I can’t believe that we have now been publishing the Newsletter for over a year. It is great to look back on highlights from previous months, and the December 2022 Newsletter reviewed a year on the Beaulieu River. The Boat Trips continue to be one of my favourite events in the calendar, and this past year has been no exception with almost every trip providing memorable highlights and points of interest.
We often reflect on the birdlife which, as always, has been exceptional along the river this year - but also a great cause of interest on most trips are the seals. We are fortunate to have regular encounters with both Grey and Harbour Seal on the trips; numbers and individuals change through the year but having seen and taken so many images of the seals we can now identify some of the regular individuals. It is thought that the seals we have gracing the river are youngsters that are yet to reach sexual maturity, hanging out on the river where, as there is plentiful food, it keeps them safely away from the hubbub and bickering of the breeding colonies.
There is definitely interchange between favoured seal haunts in the western Solent (Newtown Harbour, Lymington and Hurst Beach) as I have on occasion spied one of the Beaulieu River regulars elsewhere in the Solent In general they seem quite territorial about their haul outs and hunting haunts; they seem to have a good life on the river spending many hours a day just hauled out. They often favour low tide and the incoming tide to hunt, as fish are pushed into the river with the incoming tide. When the water is low the available fish are in a smaller area, presumably making them easier to chase down. Having said that, they do seem to spend an awful lot of time just loafing. Some river users become frustrated with the seals using boat tenders as a haul out, leaving them covered in mud (and worse!), but I am always pleased to see them.
In general Grey Seals are larger than their Common cousins but when young they can at times be tricky to tell apart. The easiest way is head shape with the Grey Seal having a flatter, sloping forehead whereas the Common Seal has a more rounded forehead which can give them an almost cute, puppy dog look. However, these features are most pronounced in adult males and a young female Grey Seal can at certain angles have features similar to a Common Seal. One surefire way to separate the two species is by the nostrils: the Common Seal has inverted nostrils in the shape of a ‘V’ that almost join at the bottom, whereas the Grey Seal has parallel nostrils (see images below)
Images: Two regulars: above Harbour Seal and right, Grey Seal showing the different nostrils. © WNF GT
Seals, in particular Grey Seals, can be quite distinctive with a variety colours and skin patterns which can help when trying to identify individuals. On the Beaulieu River we have one distinctive young female Grey Seal that can regularly be seen year-round between Gins and the mouth of the river. On occasion she checks out the boat and on one memorable trip she swam parallel with the boat for over a mile along the river, presumably waiting for titbits but ultimately disappointed that we hadn’t been fishing!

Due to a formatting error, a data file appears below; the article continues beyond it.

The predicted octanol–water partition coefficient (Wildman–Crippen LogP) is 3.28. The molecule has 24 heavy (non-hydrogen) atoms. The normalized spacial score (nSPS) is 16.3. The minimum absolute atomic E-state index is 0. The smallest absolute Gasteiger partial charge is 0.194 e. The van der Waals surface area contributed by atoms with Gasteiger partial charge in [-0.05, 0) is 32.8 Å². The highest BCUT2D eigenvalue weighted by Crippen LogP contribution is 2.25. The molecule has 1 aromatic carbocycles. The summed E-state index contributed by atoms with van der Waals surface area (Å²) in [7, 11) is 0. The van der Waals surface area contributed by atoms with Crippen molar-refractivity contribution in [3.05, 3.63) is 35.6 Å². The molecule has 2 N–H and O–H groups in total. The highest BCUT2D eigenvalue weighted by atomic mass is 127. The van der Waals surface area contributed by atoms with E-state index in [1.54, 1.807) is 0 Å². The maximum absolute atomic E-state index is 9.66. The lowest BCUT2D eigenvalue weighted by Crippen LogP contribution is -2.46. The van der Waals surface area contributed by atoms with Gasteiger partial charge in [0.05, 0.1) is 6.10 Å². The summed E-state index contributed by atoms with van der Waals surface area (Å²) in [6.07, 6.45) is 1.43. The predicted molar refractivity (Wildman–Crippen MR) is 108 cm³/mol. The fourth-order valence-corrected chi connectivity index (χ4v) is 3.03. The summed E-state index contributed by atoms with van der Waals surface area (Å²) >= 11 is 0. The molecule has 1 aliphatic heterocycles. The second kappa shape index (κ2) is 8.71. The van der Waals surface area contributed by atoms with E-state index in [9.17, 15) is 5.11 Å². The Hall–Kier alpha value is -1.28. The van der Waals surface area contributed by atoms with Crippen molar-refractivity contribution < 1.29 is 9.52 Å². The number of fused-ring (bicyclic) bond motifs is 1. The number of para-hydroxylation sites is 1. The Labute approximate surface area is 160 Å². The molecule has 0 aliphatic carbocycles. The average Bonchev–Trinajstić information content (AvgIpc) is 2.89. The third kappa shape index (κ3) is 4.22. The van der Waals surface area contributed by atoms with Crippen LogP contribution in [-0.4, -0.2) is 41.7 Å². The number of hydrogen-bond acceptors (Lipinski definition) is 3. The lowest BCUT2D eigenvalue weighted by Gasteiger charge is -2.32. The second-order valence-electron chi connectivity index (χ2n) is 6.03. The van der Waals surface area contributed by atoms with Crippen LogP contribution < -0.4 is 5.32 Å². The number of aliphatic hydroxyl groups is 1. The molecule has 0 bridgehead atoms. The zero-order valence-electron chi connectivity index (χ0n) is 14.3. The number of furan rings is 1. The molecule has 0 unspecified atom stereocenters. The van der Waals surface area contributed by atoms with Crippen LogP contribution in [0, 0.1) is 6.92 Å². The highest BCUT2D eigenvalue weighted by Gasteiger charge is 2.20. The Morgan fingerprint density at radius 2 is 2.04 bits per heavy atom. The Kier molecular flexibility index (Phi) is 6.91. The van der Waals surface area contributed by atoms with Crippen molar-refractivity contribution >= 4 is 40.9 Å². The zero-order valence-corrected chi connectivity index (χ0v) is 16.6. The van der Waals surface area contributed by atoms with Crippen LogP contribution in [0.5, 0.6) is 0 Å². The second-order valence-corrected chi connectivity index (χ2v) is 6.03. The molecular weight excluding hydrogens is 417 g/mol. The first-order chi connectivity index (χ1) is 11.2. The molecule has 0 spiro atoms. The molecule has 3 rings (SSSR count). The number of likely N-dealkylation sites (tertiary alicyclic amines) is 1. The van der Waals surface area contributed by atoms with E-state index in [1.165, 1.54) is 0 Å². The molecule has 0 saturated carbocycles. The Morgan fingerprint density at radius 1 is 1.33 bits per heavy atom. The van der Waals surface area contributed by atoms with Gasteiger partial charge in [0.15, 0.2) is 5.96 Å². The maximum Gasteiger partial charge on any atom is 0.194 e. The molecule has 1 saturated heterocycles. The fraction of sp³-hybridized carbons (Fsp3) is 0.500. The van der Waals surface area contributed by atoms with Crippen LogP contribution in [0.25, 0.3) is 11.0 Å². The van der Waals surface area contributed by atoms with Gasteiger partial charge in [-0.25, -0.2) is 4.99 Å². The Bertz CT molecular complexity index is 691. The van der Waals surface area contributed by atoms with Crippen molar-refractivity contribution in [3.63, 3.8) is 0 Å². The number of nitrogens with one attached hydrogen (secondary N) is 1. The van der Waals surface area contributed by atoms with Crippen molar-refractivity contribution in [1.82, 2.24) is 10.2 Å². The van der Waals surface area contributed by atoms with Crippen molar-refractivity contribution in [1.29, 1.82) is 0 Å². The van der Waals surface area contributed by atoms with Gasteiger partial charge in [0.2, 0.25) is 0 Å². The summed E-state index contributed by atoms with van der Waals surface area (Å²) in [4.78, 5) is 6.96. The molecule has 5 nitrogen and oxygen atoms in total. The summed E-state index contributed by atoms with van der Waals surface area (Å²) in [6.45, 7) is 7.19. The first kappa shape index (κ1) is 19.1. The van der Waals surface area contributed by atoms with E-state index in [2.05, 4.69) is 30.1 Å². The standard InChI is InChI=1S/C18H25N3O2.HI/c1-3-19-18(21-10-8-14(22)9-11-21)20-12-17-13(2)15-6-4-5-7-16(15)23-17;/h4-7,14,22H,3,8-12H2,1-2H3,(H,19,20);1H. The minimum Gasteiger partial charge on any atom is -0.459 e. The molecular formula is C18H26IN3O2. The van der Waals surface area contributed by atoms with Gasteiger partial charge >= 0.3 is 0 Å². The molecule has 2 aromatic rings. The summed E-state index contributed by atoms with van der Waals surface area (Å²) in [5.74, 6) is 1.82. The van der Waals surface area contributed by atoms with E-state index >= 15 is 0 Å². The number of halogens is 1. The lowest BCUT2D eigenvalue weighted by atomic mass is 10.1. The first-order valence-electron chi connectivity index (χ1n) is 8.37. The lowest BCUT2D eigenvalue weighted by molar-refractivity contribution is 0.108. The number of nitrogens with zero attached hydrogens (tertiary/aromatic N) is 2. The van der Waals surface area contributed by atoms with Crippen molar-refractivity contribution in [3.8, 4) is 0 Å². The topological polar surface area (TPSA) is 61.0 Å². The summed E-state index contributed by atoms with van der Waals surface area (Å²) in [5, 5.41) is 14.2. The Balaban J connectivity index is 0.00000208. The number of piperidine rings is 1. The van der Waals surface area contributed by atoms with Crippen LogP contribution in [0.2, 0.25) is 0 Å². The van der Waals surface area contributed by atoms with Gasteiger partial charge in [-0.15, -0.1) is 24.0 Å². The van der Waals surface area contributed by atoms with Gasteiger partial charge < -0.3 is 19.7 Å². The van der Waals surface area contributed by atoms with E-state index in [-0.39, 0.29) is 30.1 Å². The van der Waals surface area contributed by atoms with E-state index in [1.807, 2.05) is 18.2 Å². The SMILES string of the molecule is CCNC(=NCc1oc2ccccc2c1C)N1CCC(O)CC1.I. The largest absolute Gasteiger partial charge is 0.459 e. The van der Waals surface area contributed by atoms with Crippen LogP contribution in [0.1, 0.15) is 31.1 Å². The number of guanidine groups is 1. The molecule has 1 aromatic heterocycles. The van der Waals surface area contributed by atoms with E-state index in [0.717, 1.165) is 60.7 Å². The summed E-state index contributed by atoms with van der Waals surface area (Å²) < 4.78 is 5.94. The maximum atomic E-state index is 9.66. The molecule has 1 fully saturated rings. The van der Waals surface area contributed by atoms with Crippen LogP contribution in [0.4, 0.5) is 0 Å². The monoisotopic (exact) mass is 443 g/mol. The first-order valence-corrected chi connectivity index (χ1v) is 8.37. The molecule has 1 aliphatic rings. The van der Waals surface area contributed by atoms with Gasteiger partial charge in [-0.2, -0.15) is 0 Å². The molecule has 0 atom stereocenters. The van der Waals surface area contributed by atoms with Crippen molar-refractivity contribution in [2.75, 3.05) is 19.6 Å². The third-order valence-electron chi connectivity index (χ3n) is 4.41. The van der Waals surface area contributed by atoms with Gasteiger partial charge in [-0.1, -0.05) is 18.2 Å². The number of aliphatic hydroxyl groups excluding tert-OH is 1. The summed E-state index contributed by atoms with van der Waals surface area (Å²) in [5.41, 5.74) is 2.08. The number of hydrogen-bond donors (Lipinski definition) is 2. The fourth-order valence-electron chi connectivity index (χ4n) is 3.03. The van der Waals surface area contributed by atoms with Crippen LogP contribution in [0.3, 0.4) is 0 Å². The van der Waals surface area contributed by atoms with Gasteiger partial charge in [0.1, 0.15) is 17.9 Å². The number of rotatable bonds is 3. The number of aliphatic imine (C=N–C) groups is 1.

Changes at Wild New Forest
As with all things we have evolved both as individuals and as an organisation. As we have grown, Marcus has taken the lead with the guided tours and certain aspects of species research (Pine Marten, Hawfinch). Meanwhile, Russ has focussed on managing many of the field surveys (in particular, biodiversity monitoring of land holdings in and around the New Forest). In addition Russ has established and taken the lead with the New Forest Biodiversity Forum. In order to maintain integrity and manage administration, we have established Wild New Forest Guided Tours as a spin-out company of Wild New Forest. Also operating as a not-for-profit Community Interest Company, WNG GT will manage the guided tours and certain survey work. As part of the change Emily-Louise has joined the team as director of Wild New Forest Guided Tours. Emily-Louise brings a lot to the organisation, not least administrative and marketing skills that will hopefully ensure we can keep on top of our diary!
Emily-Louise has a passion for fungi and has also been working behind the scenes for sometime supporting the Pine Marten project, working through scores of clips of various mammals and keeping detailed records.
Young Explorers Wildlife Club & Accessible Walks
We have been working hard behind the scenes with multiple partners to establish both a Young Persons Wildlife Club and a series of accessible walks that can be offered free of charge. Thanks to funding from New Forest District Council (via Go New Forest) and the New Forest Trust we can now offer a series of events throughout 2024 to improve access to wildlife for young people and those with limited mobility.
Young Explorers Wildlife Club will run a series of 20 events across 2024 including guided walks, a Beaulieu River Boat Trip and bird ringing. There will also be events focussing on ID or fieldcraft for moths, butterflies, tree’s and flora, fungi, dragonflies, bird song and sustainable farming. Membership is free, see link here for membership form and further details of the Club. The Club is open to youngsters aged 10-16 (there is some flexibility to the age range!) and events are free of charge, bookable a month in advance with places offered on a first come first served basis.